The net proceeds to us from the offering, after deducting placement agent fees and estimated offering expenses, were approximately $4,636,629. We utilized $2,500,000 of the net proceeds to satisfy a put obligation under the Series B Warrants issued to investors in a registered direct offering that we conducted in January 2017 as described in Note 11. The balance of the net proceeds was used to pay down accounts payable and satisfy other working capital requirements.


The Company issued Debenture Warrants in connection with the Securities Purchase Agreements. The Debenture Warrants have been accounted for utilizing ASC 815 “Derivatives and Hedging”. The Company has incurred a liability for the estimated fair value of derivative warrant instruments. The estimated fair value of the derivative warrant instruments has been calculated using the Black-Scholes Model with key input variables provided by management, as of the date of issuance, with the valuation offset against the secured convertible debenture liability as a discount on debt issuance, and at each reporting date, with changes in fair value recorded as gains or losses on revaluation in other income (expense).


The Company identified embedded derivatives related to the Debenture Warrants issued. These embedded derivatives included certain conversion features. The accounting treatment of derivative financial instruments requires that the Company record the fair value of the derivatives as of the inception dates of the warrants and to adjust the fair value as of each subsequent balance sheet date. At the inception of the Debenture Warrants, the Company determined a fair value of $1,228,484 of the embedded derivatives. On April 21 and April 28, 2017, the dates of inception, the fair value of the embedded derivatives was determined using the Black-Scholes Model based on a risk-free interest rate of 1.875%, an expected term of 5.5 years, an expected volatility of 109% and a 0% dividend yield for each respective date.




18



SOCIAL REALITY, INC.

NOTES TO CONDENSED CONSOLIDATED FINANCIAL STATEMENTS

THREE AND SIX MONTH PERIODS ENDED JUNE 30, 2017 AND 2016

(Unaudited)

 


Fair value at June 30, 2017 of the Debenture Warrants was estimated to be $723,036 based on a risk-free interest rate of 1.75%, an expected term of 5.33 years, an expected volatility of 109% and a 0% dividend yield. During the three and six months ended June 30, 2017, the decrease in the fair value of the warrant derivative liability of $505,448 was recorded as a gain on change in fair value of derivative liability.


The Debenture Warrant liability is comprised of the following at June 30, 2017:


 

 

 

 

 

June 30,

2017

 

 

 

 

 

 

 

 

Initial derivative liability on issuance of debenture warrants

 

 

 

 

 

$

1,228,484

 

Less accretion of debenture warrants

 

 

 

 

 

 

(505,448

)

Debenture warrant liability

 

 

 

 

 

$

723,036

 


In addition to the Debenture Warrants issued in connection with the Securities Purchase Agreements. The Company has additionally determined that the conversion feature of the Debentures should be accounted for utilizing ASC 815 “Derivatives and Hedging”. The Company has incurred a liability for the estimated fair value of the conversion of the debentures into shares of stock. The estimated fair value of the conversion feature has been calculated using the Black-Scholes Model with key input variables provided by management, as of the date of issuance, with the valuation offset against the secured convertible debenture liability as a discount on debt issuance, and at each reporting date, with changes in fair value recorded as gains or losses on revaluation in other income (expense).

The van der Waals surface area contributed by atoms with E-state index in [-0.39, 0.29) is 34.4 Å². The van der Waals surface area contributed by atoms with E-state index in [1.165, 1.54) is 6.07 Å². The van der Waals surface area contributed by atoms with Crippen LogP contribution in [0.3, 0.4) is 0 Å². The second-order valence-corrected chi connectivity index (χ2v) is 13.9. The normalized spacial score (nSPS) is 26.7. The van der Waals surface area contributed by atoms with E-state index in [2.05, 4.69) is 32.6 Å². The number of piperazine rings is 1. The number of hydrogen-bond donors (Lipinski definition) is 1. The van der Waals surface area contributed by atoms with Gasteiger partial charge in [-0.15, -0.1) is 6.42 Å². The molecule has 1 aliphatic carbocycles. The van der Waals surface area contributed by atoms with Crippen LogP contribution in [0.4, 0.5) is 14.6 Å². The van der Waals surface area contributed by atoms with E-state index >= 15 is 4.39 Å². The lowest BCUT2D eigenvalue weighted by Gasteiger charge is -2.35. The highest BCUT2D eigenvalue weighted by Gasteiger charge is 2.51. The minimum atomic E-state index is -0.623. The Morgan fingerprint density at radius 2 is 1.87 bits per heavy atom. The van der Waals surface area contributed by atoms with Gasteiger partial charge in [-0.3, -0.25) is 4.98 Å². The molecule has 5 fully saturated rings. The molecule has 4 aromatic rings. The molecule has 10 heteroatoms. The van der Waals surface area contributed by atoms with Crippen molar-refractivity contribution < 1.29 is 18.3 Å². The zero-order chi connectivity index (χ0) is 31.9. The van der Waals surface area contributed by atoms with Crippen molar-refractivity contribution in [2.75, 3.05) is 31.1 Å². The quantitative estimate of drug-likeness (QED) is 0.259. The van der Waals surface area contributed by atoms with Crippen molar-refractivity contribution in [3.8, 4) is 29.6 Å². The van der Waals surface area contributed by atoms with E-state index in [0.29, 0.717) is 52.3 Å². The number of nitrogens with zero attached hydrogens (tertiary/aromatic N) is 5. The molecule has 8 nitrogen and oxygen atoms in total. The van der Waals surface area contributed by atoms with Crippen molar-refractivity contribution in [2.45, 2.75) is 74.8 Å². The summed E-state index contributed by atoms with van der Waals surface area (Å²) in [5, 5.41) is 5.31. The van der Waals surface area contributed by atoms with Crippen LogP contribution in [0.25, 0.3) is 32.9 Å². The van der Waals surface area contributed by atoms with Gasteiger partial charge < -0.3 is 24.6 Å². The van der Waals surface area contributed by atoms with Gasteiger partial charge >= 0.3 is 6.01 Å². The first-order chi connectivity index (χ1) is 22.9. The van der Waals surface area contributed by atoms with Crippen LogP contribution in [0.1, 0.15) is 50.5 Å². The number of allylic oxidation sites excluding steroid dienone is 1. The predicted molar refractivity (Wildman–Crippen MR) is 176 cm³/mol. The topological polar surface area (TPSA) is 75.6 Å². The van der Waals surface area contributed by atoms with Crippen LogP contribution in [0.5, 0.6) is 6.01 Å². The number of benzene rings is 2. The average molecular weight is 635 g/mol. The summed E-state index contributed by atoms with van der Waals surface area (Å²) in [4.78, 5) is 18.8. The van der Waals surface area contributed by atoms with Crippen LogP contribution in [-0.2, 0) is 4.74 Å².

The Company identified embedded derivatives related to the conversion of debt into shares of stock. The accounting treatment of derivative financial instruments requires that the Company record the fair value of this derivative as of the inception dates of the debt and to adjust the fair value as of each subsequent balance sheet date. At the inception of the Debentures, the Company determined a fair value of $1,535,239 of these embedded derivatives. On April 21 and April 28, 2017, the dates of inception, the fair value of the embedded derivatives was determined using the Black-Scholes Model based on a risk-free interest rate of 1.525%, an expected term of 3 years, an expected volatility of 90% and a 0% dividend yield for each respective date.


Fair value at June 30, 2017 of the debenture conversion liability was estimated to be $689,942 based on a risk-free interest rate of 1.5%, an expected term of 2.83 years, an expected volatility of 86% and a 0% dividend yield. During the three and six months ended June 30, 2017, the decrease in the fair value of the debenture conversion liability of $845,297 was recorded as a gain on change in fair value of derivative liability.


The debenture conversion liability is comprised of the following at June 30, 2017:


 

 

 

 

 

June 30,

2017

 

 

 

 

 

 

 

 

Initial derivative liability for the convertible conversion

 

 

 

 

 

$

1,535,239

 

Less accretion of convertible conversion liability

 

 

 

 

 

 

(845,297

)

Debenture conversion liability

 

 

 

 

 

$

689,942

 


The secured convertible debentures are comprised of the following at June 30, 2017:


 

 

 

 

 

June 30,

2017

 

 

 

 

 

 

 

 

Senior convertible debentures

 

 

 

 

 

$

5,000,000

 

Less unamortized discount on debentures

 

 

 

 

 

 

(2,610,183